…and now a specimen that at first glance I thought was some sort of parasite, but the label tells the story (ID pending– cow/horse?from a pig):

Animal Inside Out/Bodyworlds doesn’t hold the monopoly on plastination; we do it too (I must remember to learn how to do this soon!):

Enough musculoskeletal system; I know you all come here for the guts, right? Goat stomach compartments (the reticulum region), as an exemplar of the famed (but inaccurately described) “four-stomach” digestive system of ruminant mammals- not 4 stomachs, but 4 compartments that divide the labour of digestion (including bacterial fermentation):

Bah, enough synapsids! Deep inside, every anatomist might secretly be coveting the dinosaurian digestive tract, here represented by a goose’s guts:

Since we’re really delving into the gooey bits now, how about the reproductive system of a hen, with a perspective across its ontogeny?

Dinosaurs, mammals; get over it! You and me, baby, we ain’t nothing but gnathostomes:

Like fish heads? Try shark brains (nice myosepta also evident here):

Whatever taxon floats your boat, the RVC’s Anatomy Museum has something for you, inside and out! Anyone still with me at this point can probably agree- we all heart anatomy:

Stay tuned for more Mystery CT Slices, museum tours (including a different museum, soon), and even more!

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John, 2 mystery pictures!?!?! That’s not fair! We’ll be up for weeks puzzling over these!

Aww, deal with it. 😉

Is there a connection between these images; a clue or two; or am I just messing with you and they have nothing to do with one another? Take a gander. Take your best shot. Or take a hike!

Tell me as much as you can about the top (Mystery A) and/or bottom (Mystery B) images. Difficulty level: Integrative Anatomist.

Bon chance!


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Last time I gave a quick overview of the museum and anatomy’s long history at the RVC. I’ll cover some of the cool skulls we have on display first, then in future posts the dissected specimens, then some of the neat birds and other exotic animals, and I’ll return to bones with a general overview of rockin’ skeletons at the end. Or something like that order. I am a fickle beast and might do otherwise. On with the show then!

So, skulls… I dread talking about skulls. As people on my research team know, I have at least one Cardinal Rule: I don’t work on skulls or heads. Except maybe skulls of Cardinals? Skull anatomy is too complex for my feeble old mind to grasp, and there are too many people working on them that are really great scientists, so I feel I have little to contribute to that area. But I do appreciate them, even if with a glazed look of apprehension and lack of comprehension. 🙂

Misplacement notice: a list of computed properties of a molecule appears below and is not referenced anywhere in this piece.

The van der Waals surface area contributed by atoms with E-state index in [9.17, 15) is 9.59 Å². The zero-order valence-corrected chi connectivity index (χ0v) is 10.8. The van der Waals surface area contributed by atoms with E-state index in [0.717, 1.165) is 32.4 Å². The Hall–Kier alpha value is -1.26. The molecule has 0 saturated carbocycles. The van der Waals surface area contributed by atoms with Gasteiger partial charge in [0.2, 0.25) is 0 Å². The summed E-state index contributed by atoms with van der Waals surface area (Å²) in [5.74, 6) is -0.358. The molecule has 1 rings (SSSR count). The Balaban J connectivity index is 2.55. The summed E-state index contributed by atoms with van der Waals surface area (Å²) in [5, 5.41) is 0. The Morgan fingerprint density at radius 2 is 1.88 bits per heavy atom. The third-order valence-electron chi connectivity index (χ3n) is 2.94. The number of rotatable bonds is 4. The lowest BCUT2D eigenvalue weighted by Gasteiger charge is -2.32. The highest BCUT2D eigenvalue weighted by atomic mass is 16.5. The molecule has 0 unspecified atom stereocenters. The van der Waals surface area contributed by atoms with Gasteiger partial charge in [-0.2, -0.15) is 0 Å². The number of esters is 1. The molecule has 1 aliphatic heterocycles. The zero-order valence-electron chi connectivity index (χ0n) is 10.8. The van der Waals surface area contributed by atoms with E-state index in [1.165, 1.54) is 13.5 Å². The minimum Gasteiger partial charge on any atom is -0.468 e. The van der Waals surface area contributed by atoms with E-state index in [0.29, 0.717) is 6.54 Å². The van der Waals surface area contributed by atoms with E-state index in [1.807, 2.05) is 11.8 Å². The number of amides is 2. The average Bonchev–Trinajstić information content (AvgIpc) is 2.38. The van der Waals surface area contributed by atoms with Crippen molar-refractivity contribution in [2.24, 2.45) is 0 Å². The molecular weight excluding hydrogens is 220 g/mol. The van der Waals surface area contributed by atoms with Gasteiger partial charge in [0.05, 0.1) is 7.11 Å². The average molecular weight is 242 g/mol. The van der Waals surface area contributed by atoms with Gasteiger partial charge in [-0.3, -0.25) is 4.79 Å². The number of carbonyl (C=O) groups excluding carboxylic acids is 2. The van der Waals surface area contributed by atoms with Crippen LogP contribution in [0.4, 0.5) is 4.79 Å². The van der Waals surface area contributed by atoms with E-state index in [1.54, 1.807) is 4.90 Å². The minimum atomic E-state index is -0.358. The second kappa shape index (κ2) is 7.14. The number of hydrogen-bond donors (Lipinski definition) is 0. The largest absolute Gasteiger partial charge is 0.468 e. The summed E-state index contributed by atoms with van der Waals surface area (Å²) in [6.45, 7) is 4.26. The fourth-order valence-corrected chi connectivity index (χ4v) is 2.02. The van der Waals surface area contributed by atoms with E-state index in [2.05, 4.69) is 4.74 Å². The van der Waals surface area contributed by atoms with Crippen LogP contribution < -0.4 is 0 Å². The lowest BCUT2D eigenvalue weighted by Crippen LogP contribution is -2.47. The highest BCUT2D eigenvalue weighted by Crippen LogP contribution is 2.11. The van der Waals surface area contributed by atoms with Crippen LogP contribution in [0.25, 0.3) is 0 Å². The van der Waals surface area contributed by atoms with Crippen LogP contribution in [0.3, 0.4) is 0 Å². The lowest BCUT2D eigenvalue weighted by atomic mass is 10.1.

It may not surprise you to learn that we have dog skulls in our vet anatomy museum, but you might be impressed by the selection! We have a case full of a diverse set of domestic breeds and non-domestic species (fox, wolf, etc.) of canids, shown above. There is bound to be a good research project in there somewhere- the plasticity of dog skeletons under humans’ artificial selection has done some amazing, and disturbing, stuff, especially to skulls and heads!

But I’m a cat lover and, lest the felids get jealous and enact their final vengeance upon us all, let me move quickly to our felid skull collection:

Yep, not just domestic cats but a nice assortment of lions, tigers and other hypercarnivorous predators! Many from local zoos, especially London Zoo over the past centuries/decades.

Not to be outdone, the ungulates are braying for predationattention, so let’s give them some love:

With some requisite horses thrown in but also quite a few exotic species! And right next to them is another case full of coneheads:

With one prominent member that definitely deserves a closeup, since giraffes are what got this blog started, and this is a lovely old ?male? specimen with honking big ossicones:

Don’t worry old bean, your artiodactyl chum the hippo is keeping you company, pip pip!

Look closely at the right side of the mandible (lower jaw) of that hippo and observe the lumpy bit in the middle of the jaw, which would be inside the cheek in life. That is apparently (I am no skull pathologist by any stretch) an impacted or otherwise severely wonky tooth, and it shows some signs of having been operated on, presumably to keep it from puncturing the cheek or getting infected. Ouch! (For comparison see this more normal, more toothsome skull) It is unilateral (just right side) so I presume this is a sound, if rough, diagnosis. Anyway, stunning skull nonetheless!

Stunning as that may be, archosaurs aren’t going to take this skull-off lying down! Here is one of our crocodylian species; an American Alligator (I think, but I know if I am wrong one of my readers will steer me to an alternative ID, presumably a common caiman, which I know we also have, along with a Tomistoma), with a turtle and python cowering behind it:

Indeed, some Alligator teeth,  with a horse jaw on display, make a lovely halo-like effect when viewed from a certain angle, in a set of shelves devoted to the diversity of tooth forms and functions:

But let’s get real, folks. Fish (OK systematists, non-tetrapod vertebrate) skulls could be said to blow away the diversity of tetrapod skulls. Or at least that’s what the wolffish is trying to tell us, from his vantage point in a display about jaws and ears (more evolutionary context, yay!):

And because I am not one to argue with a wolffish, I will let him have the last word. Hope you enjoyed another quick tour! I’ve only scratched the surface of our selection of skulls; there are plenty more good ones, so come visit sometime!